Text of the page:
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No, I’m afraid the similarly abbreviated quantum electrodynamics has yet to make an appearance on this show. But this episode does touch on static electricity, and since it glosses over the details, I’ll try to elucidate them here.

As explained in the episode, this creepy doll is responsible for death of the unsavory character lying lifeless at its feet.

This feat is accomplished when the dolls’ eyes (intentionally designed by museum’s curator for this lethal purpose) collected enough static electricity to deliver a jolting shock to the character, interfering with his pacemaker and giving him a heart attack.

Oh, the agony … and the super-cheap special effects.

OK, I’m not going to comment on how practically feasible this whole gimmick is. The concept is flaky, the explanation is sloppy, and the acting seems a bit inconsistent with the explanation, but I’ll try to explain what I think is going on anyway—on a theoretical level.

As an explanation, MIT genius kid Touma Sou says the eyes are Leyden jars, which the show tries to spectacularize by displaying a faux-historical shot of a manuscript page depicting the eye as a Leyden jar, surrounded by informative-looking scientific text …

… until you realize what it actually says:

[…] Christ in Garmany has discoveed static to be
[…] to be accumulated with such apperatus the there
[…] qgo though it is assuumed that it was a wire
[…] straightens statice electricicity, and it was devised
[…] petel van Musschenbrooke peter van Masschenbroek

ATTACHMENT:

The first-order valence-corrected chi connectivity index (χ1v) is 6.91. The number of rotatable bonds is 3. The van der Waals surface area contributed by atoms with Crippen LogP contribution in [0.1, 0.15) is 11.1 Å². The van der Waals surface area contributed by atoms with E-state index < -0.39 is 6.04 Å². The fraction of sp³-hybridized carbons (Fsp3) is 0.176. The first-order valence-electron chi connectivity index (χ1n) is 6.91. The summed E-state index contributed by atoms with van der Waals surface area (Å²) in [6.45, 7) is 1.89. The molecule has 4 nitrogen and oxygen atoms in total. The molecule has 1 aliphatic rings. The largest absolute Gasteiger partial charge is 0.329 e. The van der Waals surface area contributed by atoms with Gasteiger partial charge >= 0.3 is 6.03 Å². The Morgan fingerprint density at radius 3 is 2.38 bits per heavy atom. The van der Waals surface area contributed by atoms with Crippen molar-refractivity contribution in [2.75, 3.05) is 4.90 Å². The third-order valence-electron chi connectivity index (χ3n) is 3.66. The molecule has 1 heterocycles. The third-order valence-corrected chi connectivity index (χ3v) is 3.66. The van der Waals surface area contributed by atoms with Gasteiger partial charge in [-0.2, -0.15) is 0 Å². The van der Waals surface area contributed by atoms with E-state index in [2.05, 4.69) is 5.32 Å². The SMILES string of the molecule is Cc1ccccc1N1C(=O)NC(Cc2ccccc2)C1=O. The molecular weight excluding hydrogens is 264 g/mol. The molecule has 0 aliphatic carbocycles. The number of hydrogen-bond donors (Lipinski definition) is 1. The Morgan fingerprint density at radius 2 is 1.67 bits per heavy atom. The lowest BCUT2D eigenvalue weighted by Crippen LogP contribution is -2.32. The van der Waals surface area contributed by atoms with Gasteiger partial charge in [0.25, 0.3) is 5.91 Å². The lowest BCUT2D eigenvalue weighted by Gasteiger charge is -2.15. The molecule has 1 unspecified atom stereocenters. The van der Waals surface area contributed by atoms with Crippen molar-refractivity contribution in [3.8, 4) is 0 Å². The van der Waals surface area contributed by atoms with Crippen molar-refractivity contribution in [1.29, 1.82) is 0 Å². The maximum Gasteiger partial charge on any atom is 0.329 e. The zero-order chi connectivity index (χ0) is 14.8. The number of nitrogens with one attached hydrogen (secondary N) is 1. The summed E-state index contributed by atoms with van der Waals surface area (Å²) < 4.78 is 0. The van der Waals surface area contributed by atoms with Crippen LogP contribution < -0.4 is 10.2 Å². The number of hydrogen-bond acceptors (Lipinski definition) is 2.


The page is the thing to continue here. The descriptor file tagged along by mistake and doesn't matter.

[…] the Nethelands in 1746. There is a name of
[…] Leyden jar” becaus of haping þeen inovented
[…] the Leydun university in the Netherlands.
[…] was widely used for experimental use of
[…]lectricity, and it was used to experiment
[…] B. Franklin‘s kite deep-frying.


Is a generic name of the
material that doesn’t pass electy
or heat easily. It is said to
conductor (electric condactor) that
conducts electricity easily the noncond
(..referrig…singing). Moreover, the
insulator shows the dielectric substance.

The electric resistance of silver

Ag of the atomic symbol originates
in name “argentum” in Latin. Both of
the reflectivity of the electric condutivity
and the visible light ray are
the maximum in the metal
it was called “silvery white”
from the thing with
high reflectivity of
light in Japanese.


No- quality solid where
glass transition phenomenon is

LOL at the “Christ in Garmany”? And I’m not really sure what Ben Franklin’s culinary prowess with respect to the deep frying of kites has to do with anything, so let’s move on.

Here’s the diagram again, with the three labeled surfaces explicitly marked A, B, and C. I’ve also labeled a screenshot of one of the eyes. Note that the diagram labels the “Insulator” and the “Glass” separately, apparently confusing the generic concept of an insulator with an actual insulating material. In this case, the two surfaces are the same thing, and I’ve labeled both of them C. A is the exterior conducting surface, apparently made of silver, and B is the interior conducting surface.

As the show explains, people walking with rubber-soled shoes across the wool carpet pick up negative charge due to the triboelectric effect. In appropriate conditions (cold, dry air), there’s no conducting path for this excess charge to dissipate from the body, so it remains. For someone with negative charge to experience an electric shock, the negatively-charged electrons on their body have to travel to a region of more positive charge. The electric potential between the two regions is greatest when the respective charges are furthest apart, so the best conditions for such a shock would arise when someone is touching a positively-charged surface.